Professor Michelle Alexander, author of the book The New Jim Crow, was a recent guest lecturer at Hamline University. On the present administration, she said in her book, “As the United States celebrates the nation’s ‘triumph over race’ with the election of
As in 2008, Barack Obama has again won the votes of a majority of Americans. The re-election of the first black president has made the history books and water cooler conversations. And now is the time for black Americans to ask how we fit into the ephemeral vision called the American Dream.
Black president or not, those of us who look like this president continue to face issues of race and class injustice on a daily and intergenerational basis.
However much we may like him personally, it is a fact that President Obama failed to address the plight of black America during his first four years in office. Unemployment, wealth gaps, and the achievement gap are but a few disparities President Obama has not publically addressed for Black Americans. This is evident by many Black churches organizing against the president because of his views on same-sex marriage and no attention paid to the many overwhelming disparities of Black America. Many of us that fight for justice daily realize that this fight is sometimes against some of our own people -- those in positions of power and influence who have convinced themselves that the poor, unemployed or homeless among us are members of a caste not worth dealing with, and who refuse to recognize and to fight against what Alexander calls “the new Jim Crow.” A great example would be the large number of nonprofits in north Minneapolis who continue to benefit from perpetual funding streams while north Minneapolis and it’s people having disparities that have grown exponentially without any hope in sight. The current president is a man of great acumen and tremendous problem-solving skills. And we must not let politicians of any color lull us into complacency, or into accepting broken promises and inaction with empty messages of hope and change.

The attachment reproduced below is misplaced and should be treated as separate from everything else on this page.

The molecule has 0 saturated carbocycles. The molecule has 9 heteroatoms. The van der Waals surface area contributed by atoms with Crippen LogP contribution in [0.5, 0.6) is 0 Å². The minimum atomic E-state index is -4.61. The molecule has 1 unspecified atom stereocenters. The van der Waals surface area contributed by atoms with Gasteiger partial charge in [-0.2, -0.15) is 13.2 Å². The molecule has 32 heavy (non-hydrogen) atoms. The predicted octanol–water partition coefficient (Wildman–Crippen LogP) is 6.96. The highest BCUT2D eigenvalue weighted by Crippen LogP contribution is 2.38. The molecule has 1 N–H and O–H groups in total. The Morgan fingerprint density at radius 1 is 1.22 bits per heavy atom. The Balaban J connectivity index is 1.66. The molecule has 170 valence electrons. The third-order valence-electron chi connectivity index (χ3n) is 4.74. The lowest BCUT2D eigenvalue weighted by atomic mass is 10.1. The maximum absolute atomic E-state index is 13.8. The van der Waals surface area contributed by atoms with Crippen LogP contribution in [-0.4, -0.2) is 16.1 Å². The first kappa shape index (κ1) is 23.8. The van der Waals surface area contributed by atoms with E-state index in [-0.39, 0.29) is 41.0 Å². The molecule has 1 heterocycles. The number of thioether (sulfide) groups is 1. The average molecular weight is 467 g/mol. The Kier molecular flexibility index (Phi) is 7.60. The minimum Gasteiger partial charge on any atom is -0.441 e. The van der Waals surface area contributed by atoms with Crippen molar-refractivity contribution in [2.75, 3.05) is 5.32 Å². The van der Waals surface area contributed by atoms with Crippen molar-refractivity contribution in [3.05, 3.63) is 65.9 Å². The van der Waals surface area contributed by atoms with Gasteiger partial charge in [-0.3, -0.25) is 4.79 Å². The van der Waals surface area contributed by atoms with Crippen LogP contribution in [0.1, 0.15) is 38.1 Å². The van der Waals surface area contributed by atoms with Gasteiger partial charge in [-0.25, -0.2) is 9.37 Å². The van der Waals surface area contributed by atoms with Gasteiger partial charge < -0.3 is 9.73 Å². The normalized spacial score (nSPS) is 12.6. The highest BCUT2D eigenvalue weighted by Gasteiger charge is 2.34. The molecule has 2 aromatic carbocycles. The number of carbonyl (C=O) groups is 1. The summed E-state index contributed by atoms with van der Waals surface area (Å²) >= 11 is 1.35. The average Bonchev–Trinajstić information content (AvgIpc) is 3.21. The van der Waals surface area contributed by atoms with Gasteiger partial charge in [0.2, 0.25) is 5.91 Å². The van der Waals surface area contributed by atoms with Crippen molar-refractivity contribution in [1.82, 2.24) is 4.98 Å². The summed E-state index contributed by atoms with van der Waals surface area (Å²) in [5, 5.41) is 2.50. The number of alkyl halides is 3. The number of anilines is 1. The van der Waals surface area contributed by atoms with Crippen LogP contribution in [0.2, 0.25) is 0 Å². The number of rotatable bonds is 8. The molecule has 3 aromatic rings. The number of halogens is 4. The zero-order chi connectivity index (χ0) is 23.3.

This is the time, Black America, for us to demand that our “Black Messiah” start dealing with the issues germane to us as a people. We must refuse to let those who oppose our interests call us “racists” for calling attention to the entrenched, structural manifestations of racial inequality in this society. The president is well-known for having engaged in targeted outreach to the GLBT and Latino communities (though his attention to the latter came very late in the game). Why, then, does he consistently refuse to address the specific needs of black people? The Democratic Party of America has made many promises to Black America - jobs, economic development, education and use of the American Dream. But what it all boils down to are many broken promises and a “caste” of people.
Evangelist Tom Skinner, who molded an entire generation of black evangelical leaders, and was a champion on addressing race, racism, while talking about the struggle of Black Americans, laid down the core issues we (Blacks) face in America today. Skinner said, “We know, in order to put dinner on our family’s table we have to be an expert on White society. We cannot graduate from school without reading White people’s literature, studying white people’s music and art. We cannot make it without understanding White people’s history. Every day that an African American wakes up he/she has to make judgments about what white people are going to do today simply in order to survive. White people do not have to understand or know what black people are doing in order to survive.”
Many significant objectives for our communities are on the line with the broader goals espoused by President Obama: creating jobs, stimulating economic development and improving public education. But there are also a host of other issues, such as bringing an end to the oppressive system of mass incarceration, eliminating discrimination in housing and employment, and addressing the problem of severely underfunded urban schools that hit black Americans particularly hard. Ninety-three percent of us voted on Election Day to send Barack Obama back to the White House. Let us make sure from here forward that our voices are heard, and that neither he, nor any other politician, takes our votes for granted.
The president wanted four more years, and now he has it. The question is will Barack Obama finally give Black America some consideration?